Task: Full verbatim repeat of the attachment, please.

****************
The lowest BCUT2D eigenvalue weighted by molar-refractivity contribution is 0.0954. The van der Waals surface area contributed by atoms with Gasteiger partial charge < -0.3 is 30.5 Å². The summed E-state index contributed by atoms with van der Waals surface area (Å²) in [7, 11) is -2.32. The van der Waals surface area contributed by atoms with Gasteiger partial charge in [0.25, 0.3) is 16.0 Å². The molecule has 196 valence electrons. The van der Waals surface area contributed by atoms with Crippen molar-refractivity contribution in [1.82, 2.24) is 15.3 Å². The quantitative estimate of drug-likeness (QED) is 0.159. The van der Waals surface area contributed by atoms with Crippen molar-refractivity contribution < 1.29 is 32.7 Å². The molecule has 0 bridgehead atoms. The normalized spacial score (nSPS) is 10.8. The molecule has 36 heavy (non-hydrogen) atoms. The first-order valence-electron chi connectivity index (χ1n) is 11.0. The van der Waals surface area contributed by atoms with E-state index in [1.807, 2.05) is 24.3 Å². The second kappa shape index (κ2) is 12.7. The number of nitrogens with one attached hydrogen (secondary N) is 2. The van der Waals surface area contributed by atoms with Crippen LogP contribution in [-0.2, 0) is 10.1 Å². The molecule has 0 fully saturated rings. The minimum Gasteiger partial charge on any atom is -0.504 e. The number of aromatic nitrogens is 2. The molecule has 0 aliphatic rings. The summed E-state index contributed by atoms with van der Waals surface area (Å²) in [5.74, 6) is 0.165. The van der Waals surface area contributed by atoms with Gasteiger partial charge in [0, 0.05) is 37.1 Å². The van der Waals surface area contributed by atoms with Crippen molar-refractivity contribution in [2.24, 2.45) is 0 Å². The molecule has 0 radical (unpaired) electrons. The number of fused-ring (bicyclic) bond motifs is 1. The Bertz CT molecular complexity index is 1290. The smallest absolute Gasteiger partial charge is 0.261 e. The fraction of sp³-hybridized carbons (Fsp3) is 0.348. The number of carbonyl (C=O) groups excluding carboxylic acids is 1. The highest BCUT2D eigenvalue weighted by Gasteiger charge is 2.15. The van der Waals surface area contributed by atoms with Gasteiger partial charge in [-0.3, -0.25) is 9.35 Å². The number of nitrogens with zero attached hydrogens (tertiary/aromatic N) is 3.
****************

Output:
The lowest BCUT2D eigenvalue weighted by molar-refractivity contribution is 0.0954. The van der Waals surface area contributed by atoms with Gasteiger partial charge < -0.3 is 30.5 Å². The summed E-state index contributed by atoms with van der Waals surface area (Å²) in [7, 11) is -2.32. The van der Waals surface area contributed by atoms with Gasteiger partial charge in [0.25, 0.3) is 16.0 Å². The molecule has 196 valence electrons. The van der Waals surface area contributed by atoms with Crippen molar-refractivity contribution in [1.82, 2.24) is 15.3 Å². The quantitative estimate of drug-likeness (QED) is 0.159. The van der Waals surface area contributed by atoms with Crippen molar-refractivity contribution < 1.29 is 32.7 Å². The molecule has 0 bridgehead atoms. The normalized spacial score (nSPS) is 10.8. The molecule has 36 heavy (non-hydrogen) atoms. The first-order valence-electron chi connectivity index (χ1n) is 11.0. The van der Waals surface area contributed by atoms with E-state index in [1.807, 2.05) is 24.3 Å². The second kappa shape index (κ2) is 12.7. The number of nitrogens with one attached hydrogen (secondary N) is 2. The van der Waals surface area contributed by atoms with Crippen LogP contribution in [-0.2, 0) is 10.1 Å². The molecule has 0 fully saturated rings. The minimum Gasteiger partial charge on any atom is -0.504 e. The number of aromatic nitrogens is 2. The molecule has 0 aliphatic rings. The summed E-state index contributed by atoms with van der Waals surface area (Å²) in [5.74, 6) is 0.165. The van der Waals surface area contributed by atoms with Gasteiger partial charge in [0, 0.05) is 37.1 Å². The van der Waals surface area contributed by atoms with Crippen molar-refractivity contribution in [2.24, 2.45) is 0 Å². The molecule has 0 radical (unpaired) electrons. The number of fused-ring (bicyclic) bond motifs is 1. The Bertz CT molecular complexity index is 1290. The smallest absolute Gasteiger partial charge is 0.261 e. The fraction of sp³-hybridized carbons (Fsp3) is 0.348. The number of carbonyl (C=O) groups excluding carboxylic acids is 1. The highest BCUT2D eigenvalue weighted by Gasteiger charge is 2.15. The van der Waals surface area contributed by atoms with Gasteiger partial charge in [-0.3, -0.25) is 9.35 Å². The number of nitrogens with zero attached hydrogens (tertiary/aromatic N) is 3.